Town to begin enforcing towing ordinance
Starting Monday, towing companies doing business in town can charge motorists no more than $125 to retrieve cars towed from private lots downtown.
Tow company owners were able to charge any amount they wanted after Superior Court Judge Orlando Hudson sided with George’s Towing and Recovery in its complaint against the town’s towing ordinance.
But earlier this month, a three-judge state Court of Appeals panel overruled Hudson, accepting the town’s argument that it has the authority to enforce its towing ordinance under police powers granting municipalities the right to “prohibit, regulate, or abate acts, omissions, or conditions detrimental to the health, safety or welfare of its citizens.”
For motorists, that means an end to predatory towing fees, which some claimed had climbed to as high as $300 per tow.
While the town will begin enforcement of its towing ordinance Monday, it has decided to delay enacting its cellphone ban, which George’s Towing also challenged, until Oct. 1.
It did so in anticipation of the towing company seeking a discretionary review of the state Court of Appeals’ decision from the state Supreme Court.
And while there is a chance the higher court could rule against Chapel Hill on both points, the Town Council felt more comfortable moving forward with the towing ordinance than it did the cellphone ban.
The council voted to delay enacting the cellphone ban until October after some members expressed reservation about enforcing it before the state Supreme Court has issued an opinion.
They worried that the town would spend staff time preparing to enforce the ordinance and erecting signs notifying motorists of its existence only to have the Supreme Court rule against the town.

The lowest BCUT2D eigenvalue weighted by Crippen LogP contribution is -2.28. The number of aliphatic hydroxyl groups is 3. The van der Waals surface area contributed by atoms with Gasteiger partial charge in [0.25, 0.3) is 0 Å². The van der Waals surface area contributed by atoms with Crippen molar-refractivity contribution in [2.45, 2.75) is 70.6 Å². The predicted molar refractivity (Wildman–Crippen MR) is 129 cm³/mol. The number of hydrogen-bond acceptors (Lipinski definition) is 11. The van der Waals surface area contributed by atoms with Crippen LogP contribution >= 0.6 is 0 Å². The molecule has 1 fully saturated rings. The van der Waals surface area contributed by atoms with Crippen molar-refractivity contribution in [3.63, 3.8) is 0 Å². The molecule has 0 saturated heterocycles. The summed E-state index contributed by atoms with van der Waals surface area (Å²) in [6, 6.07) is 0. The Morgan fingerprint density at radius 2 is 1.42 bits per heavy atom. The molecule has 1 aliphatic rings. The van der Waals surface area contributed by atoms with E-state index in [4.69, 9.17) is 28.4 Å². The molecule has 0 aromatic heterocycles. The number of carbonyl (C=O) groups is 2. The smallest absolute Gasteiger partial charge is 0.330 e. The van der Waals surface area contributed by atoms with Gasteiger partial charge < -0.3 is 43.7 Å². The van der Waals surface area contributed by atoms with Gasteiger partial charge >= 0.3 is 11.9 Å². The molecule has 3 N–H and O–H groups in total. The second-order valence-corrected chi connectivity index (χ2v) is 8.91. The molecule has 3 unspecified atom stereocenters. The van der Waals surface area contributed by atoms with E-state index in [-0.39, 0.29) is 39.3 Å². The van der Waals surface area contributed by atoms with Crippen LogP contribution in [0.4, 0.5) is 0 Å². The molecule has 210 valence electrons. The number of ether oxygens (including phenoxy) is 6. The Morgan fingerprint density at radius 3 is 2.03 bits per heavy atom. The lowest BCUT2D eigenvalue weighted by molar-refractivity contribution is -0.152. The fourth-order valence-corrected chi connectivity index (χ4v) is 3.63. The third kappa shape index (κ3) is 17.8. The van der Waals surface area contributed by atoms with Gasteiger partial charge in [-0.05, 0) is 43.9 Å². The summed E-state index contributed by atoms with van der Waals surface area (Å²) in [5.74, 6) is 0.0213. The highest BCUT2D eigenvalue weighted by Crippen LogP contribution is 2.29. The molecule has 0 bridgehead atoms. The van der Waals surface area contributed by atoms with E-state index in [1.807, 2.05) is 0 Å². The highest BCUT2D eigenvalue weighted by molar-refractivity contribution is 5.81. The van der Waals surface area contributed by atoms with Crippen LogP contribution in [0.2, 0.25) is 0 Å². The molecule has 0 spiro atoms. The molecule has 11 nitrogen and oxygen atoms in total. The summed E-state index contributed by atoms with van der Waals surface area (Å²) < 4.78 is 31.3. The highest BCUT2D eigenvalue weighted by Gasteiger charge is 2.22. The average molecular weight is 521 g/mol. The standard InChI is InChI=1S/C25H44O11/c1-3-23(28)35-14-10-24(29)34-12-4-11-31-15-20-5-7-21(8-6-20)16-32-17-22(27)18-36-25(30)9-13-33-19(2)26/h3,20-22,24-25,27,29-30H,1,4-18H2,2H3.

“We don’t really know what the [state] Supreme Court will do with it [cellphone ban],” said Councilwoman Sally Greene. “I would just prefer to let that whole legal process on the cellphone ordinance run its legal course before we step back in.”
Mayor Mark Kleinschmidt added that the town already has a lot of infrastructure around the towing ordinance because the town has had such an ordinance in the recent past.
“We’re not talking about the expenditure of a lot of tax dollars around that either or a lot of staff time,” Kleinschmidt said of enforcing the towing ordinance.
George King, the owner of George’s Towing, has said he intends to seek a discretionary review of the state Court of Appeals ruling.
Town Attorney Ralph Karpinos said George’s Towing has until early July to petition the state Supreme Court for such a review.
Karpinos said he would expect the Supreme Court to render a decision sometime in early fall.
Meanwhile, King has said he might be forced out of business if the towing ordinance is allowed to stand.
“I will not be able to run my trucks and hire people to work,” King said on the day the state Court of Appeals handed down its ruling.
King currently charges motorists $180 to retrieve cars towed from the private lots he monitors in downtown Chapel Hill.
In addition to setting the maximum fee for towing a vehicle from a private lot at $125, the town’s amended ordinance establishes a $50 fee for vehicles released to an owner after being hooked to a tow truck but before it is towed and a $20 per day storage fee after the first 24 hours.
It also mandates that tow truck drivers accept credit card payments as well as cash payments, that operators notify police when towing vehicles, and it restricts vehicles from being towed to lots farther than 15 miles outside of town limits.